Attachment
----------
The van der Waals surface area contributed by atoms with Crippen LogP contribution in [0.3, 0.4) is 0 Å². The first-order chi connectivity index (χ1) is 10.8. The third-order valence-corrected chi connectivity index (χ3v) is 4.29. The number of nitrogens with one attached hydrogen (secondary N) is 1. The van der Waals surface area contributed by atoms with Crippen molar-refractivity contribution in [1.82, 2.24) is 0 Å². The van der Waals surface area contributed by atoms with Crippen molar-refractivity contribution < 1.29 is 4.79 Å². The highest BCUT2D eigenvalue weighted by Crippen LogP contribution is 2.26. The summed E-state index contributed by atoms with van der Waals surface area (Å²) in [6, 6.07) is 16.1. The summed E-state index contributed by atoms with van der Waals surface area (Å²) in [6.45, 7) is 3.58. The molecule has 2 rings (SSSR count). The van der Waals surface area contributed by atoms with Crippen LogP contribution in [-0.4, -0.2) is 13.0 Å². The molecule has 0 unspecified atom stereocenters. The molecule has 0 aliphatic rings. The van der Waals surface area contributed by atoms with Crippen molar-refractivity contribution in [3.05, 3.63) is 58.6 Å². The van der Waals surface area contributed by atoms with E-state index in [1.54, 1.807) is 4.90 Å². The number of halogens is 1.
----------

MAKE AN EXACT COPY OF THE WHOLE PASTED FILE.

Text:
The van der Waals surface area contributed by atoms with Crippen LogP contribution in [0.3, 0.4) is 0 Å². The first-order chi connectivity index (χ1) is 10.8. The third-order valence-corrected chi connectivity index (χ3v) is 4.29. The number of nitrogens with one attached hydrogen (secondary N) is 1. The van der Waals surface area contributed by atoms with Crippen molar-refractivity contribution in [1.82, 2.24) is 0 Å². The van der Waals surface area contributed by atoms with Crippen molar-refractivity contribution < 1.29 is 4.79 Å². The highest BCUT2D eigenvalue weighted by Crippen LogP contribution is 2.26. The summed E-state index contributed by atoms with van der Waals surface area (Å²) in [6, 6.07) is 16.1. The summed E-state index contributed by atoms with van der Waals surface area (Å²) in [6.45, 7) is 3.58. The molecule has 2 rings (SSSR count). The van der Waals surface area contributed by atoms with Crippen LogP contribution in [-0.4, -0.2) is 13.0 Å². The molecule has 0 unspecified atom stereocenters. The molecule has 0 aliphatic rings. The van der Waals surface area contributed by atoms with Crippen molar-refractivity contribution in [3.05, 3.63) is 58.6 Å². The van der Waals surface area contributed by atoms with E-state index in [1.54, 1.807) is 4.90 Å². The number of halogens is 1.